The largest part of Shields’ article concerns the intellectual maturation of the pro-life movement and its engagement with philosophers and scientists on the key questions of human life and its protection. In particular, he considers the influence of groups like Stand to Reason, a Christian organization dedicated to promoting credible arguments against abortion in the public square, along with other apologetic interests. Stand to Reason works with the “Justice for All” program that takes pro-life volunteers onto college and university campuses in order to foster philosophical discussions about abortion. Shields provides a fascinating view into the work of Stand to Reason and Justice for All, featuring the arguments offered by Steve Wagner in his “Pro-Life 101” seminar. Wagner shows his students how to argue the case for a pro-life position, demonstrating the inherent weaknesses in the pro-abortion argument.

Wagner, for example, argues that newborn babies are more developed than fetuses. “But then, Wagner added, the adolescent is also far more developed than the newborn and yet society values both lives equally. The burden for pro-choice advocates, therefore, is to demonstrate that the change a human undergoes as she develops from a fetus to a newborn [is] so different from all future developments that it alters her ontological status entirely. They must also show that the value of a human being depends on the characteristics that he or she acquires rather than on the kind of thing that it is,” Shields reports.

Significantly, the approach promoted by these organizations points to the importance of raising the right questions. Is it possible that America has allowed the intentional destruction of over forty million human beings since Roe v. Wade in 1973? “Framed this way,” Shields explains, “pro-life advocates want to place the philosophical burden of proof on the other side even as they offer their own evidence for the value of fetal life.”

The article describes what happened when JFA staff and volunteers showed up on the Auraria campus in downtown Denver–home to the University of Colorado, the Metropolitan State College, and the Community College of Denver. The program set up its characteristically large displays that featured pictures of aborted fetuses throughout the process of gestation.

As expected, many of the students walking by the exhibit, especially women, responded with initial disdain and little interest in conversation. Nevertheless, the JFA volunteers and staff were eventually able to engage many of these students in conversation about abortion and the meaning of human life.

The pro-life advocates “labored to focus their conversation on ontological questions,” Shields recalled. This is important, for it indicates the centrality of questions of being to the controversy over abortion, stem cell research, and other urgent biomedical questions. Is this embryo a human life or not? Is the fetus something other than human until at some point it magically becomes a human being? “For most Auraria students,” Shields reports, “it appeared that this intellectual exercise was altogether new and that most had never thought about the ontology of the fetus before.”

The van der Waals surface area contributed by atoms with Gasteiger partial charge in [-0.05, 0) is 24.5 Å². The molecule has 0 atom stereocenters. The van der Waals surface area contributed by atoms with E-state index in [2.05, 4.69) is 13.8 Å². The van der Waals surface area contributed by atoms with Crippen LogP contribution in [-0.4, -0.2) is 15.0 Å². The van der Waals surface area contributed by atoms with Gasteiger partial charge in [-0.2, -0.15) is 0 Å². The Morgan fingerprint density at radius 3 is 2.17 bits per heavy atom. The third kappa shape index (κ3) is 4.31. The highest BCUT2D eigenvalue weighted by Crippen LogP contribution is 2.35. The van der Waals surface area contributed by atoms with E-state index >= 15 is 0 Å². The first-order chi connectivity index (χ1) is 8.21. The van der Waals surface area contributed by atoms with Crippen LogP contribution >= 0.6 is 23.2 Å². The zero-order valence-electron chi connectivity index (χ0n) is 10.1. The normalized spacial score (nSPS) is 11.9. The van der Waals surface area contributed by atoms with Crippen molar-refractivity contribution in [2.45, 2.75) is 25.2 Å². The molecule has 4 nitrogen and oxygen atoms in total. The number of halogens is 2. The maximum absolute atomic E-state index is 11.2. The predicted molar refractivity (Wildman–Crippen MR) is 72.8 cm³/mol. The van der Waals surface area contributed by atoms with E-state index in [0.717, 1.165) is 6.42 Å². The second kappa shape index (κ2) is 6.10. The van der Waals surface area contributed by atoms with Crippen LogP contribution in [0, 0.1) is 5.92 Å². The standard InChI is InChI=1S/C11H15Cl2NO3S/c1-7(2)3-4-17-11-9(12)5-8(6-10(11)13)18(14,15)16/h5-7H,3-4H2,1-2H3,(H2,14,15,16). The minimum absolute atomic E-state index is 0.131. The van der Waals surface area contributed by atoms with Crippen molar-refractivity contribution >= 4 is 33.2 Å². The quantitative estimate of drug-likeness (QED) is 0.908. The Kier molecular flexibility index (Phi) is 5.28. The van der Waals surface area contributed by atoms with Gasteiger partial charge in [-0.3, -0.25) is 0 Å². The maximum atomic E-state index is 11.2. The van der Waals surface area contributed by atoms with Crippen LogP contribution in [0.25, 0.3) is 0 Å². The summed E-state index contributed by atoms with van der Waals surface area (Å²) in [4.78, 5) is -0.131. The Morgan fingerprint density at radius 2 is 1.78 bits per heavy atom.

Perhaps the most interesting aspect of Shields’ article is his demonstration of the fact that pro-abortion advocates are generally unwilling even to enter a serious debate on the question. As he explains, “pro-choice student groups refuse to debate their opponents despite the persistent efforts of pro-life students.” Most of the pro-choice activists “seem either unwilling or unprepared to confront the growing philosophical sophistication of pro-life advocates.”

All this points to a most interesting contemporary dilemma. Conservatives are pressing for a revolution on behalf of human life and its sanctity while the left is determined to hold fast to abortion rights and knows that any serious questioning of its positions will put it into big trouble.

Beyond this, Shields demonstrates that pro-abortion activists have alienated themselves from any sustained bioethical debate. “Such unwillingness to engage in public deliberation, moreover, will likely be perpetuated by yet another political irony,” he explains. “Whereas many religious conservatives have comfortably embraced distinguished allies in the academy, the left cannot easily do so. First, entering this bioethical debate makes it difficult to argue simultaneously that science and philosophy cannot shed light on human ontology, which has been the principal pillar that undergirds a woman’s right to choose and stem cell research. Second, the left actually has a serious intellectual problem.”

As Shields explains, that “serious intellectual problem” is, as articulated by Rosamund Rhodes, the pro-choice director of bioethics at Mt. Sinai School of Medicine, the abortion rights movement must explain “how or why the fetus is transformed into a franchised ‘person’ by moving from inside the womb to outside or by reaching a certain level of development.” This important article by John A. Shields deserves careful attention. If nothing else, he reminds the pro-life movement of our responsibility to offer serious arguments and engage in serious debate. The very fact that the other side is increasingly resistant to debate indicates that we are winning–at least in terms of putting the abortion rights movement into a defensive posture. Intellectual defensiveness is a sign of the inherent weakness of the pro-choice movement.

So, the next time you hear a media report on the abortion “debate” in America, remember that the abortion rights movement is increasingly resistant to any debate. They are literally afraid to debate, and for good reason. They are fast running out of arguments.